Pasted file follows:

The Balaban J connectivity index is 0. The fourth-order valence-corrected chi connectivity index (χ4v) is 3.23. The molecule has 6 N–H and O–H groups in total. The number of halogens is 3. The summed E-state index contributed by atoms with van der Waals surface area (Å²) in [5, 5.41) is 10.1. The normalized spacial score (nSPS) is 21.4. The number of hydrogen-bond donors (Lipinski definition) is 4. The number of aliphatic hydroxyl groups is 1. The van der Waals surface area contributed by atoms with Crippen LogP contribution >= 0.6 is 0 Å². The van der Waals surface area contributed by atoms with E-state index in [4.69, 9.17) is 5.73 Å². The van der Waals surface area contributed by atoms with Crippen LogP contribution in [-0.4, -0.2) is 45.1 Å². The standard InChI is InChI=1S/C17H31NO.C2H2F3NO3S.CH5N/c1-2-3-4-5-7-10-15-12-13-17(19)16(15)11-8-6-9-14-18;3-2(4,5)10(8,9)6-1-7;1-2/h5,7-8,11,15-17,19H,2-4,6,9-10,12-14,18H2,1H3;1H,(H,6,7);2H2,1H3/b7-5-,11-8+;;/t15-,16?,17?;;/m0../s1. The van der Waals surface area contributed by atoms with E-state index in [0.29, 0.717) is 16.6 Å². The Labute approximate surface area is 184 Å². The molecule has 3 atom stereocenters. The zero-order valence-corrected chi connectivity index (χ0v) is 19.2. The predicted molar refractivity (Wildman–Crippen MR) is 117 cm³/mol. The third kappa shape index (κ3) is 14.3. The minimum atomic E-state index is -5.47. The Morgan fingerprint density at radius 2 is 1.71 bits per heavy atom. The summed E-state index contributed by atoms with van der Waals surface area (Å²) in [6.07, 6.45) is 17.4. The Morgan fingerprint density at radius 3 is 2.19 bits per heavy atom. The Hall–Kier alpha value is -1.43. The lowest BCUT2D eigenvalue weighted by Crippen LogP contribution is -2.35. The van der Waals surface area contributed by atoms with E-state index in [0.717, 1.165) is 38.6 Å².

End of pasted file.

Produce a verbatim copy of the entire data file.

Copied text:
The Balaban J connectivity index is 0. The fourth-order valence-corrected chi connectivity index (χ4v) is 3.23. The molecule has 6 N–H and O–H groups in total. The number of halogens is 3. The summed E-state index contributed by atoms with van der Waals surface area (Å²) in [5, 5.41) is 10.1. The normalized spacial score (nSPS) is 21.4. The number of hydrogen-bond donors (Lipinski definition) is 4. The number of aliphatic hydroxyl groups is 1. The van der Waals surface area contributed by atoms with Crippen LogP contribution >= 0.6 is 0 Å². The van der Waals surface area contributed by atoms with E-state index in [4.69, 9.17) is 5.73 Å². The van der Waals surface area contributed by atoms with Crippen LogP contribution in [-0.4, -0.2) is 45.1 Å². The standard InChI is InChI=1S/C17H31NO.C2H2F3NO3S.CH5N/c1-2-3-4-5-7-10-15-12-13-17(19)16(15)11-8-6-9-14-18;3-2(4,5)10(8,9)6-1-7;1-2/h5,7-8,11,15-17,19H,2-4,6,9-10,12-14,18H2,1H3;1H,(H,6,7);2H2,1H3/b7-5-,11-8+;;/t15-,16?,17?;;/m0../s1. The van der Waals surface area contributed by atoms with E-state index in [0.29, 0.717) is 16.6 Å². The Labute approximate surface area is 184 Å². The molecule has 3 atom stereocenters. The zero-order valence-corrected chi connectivity index (χ0v) is 19.2. The predicted molar refractivity (Wildman–Crippen MR) is 117 cm³/mol. The third kappa shape index (κ3) is 14.3. The minimum atomic E-state index is -5.47. The Morgan fingerprint density at radius 2 is 1.71 bits per heavy atom. The summed E-state index contributed by atoms with van der Waals surface area (Å²) in [6.07, 6.45) is 17.4. The Morgan fingerprint density at radius 3 is 2.19 bits per heavy atom. The Hall–Kier alpha value is -1.43. The lowest BCUT2D eigenvalue weighted by Crippen LogP contribution is -2.35. The van der Waals surface area contributed by atoms with E-state index in [0.717, 1.165) is 38.6 Å².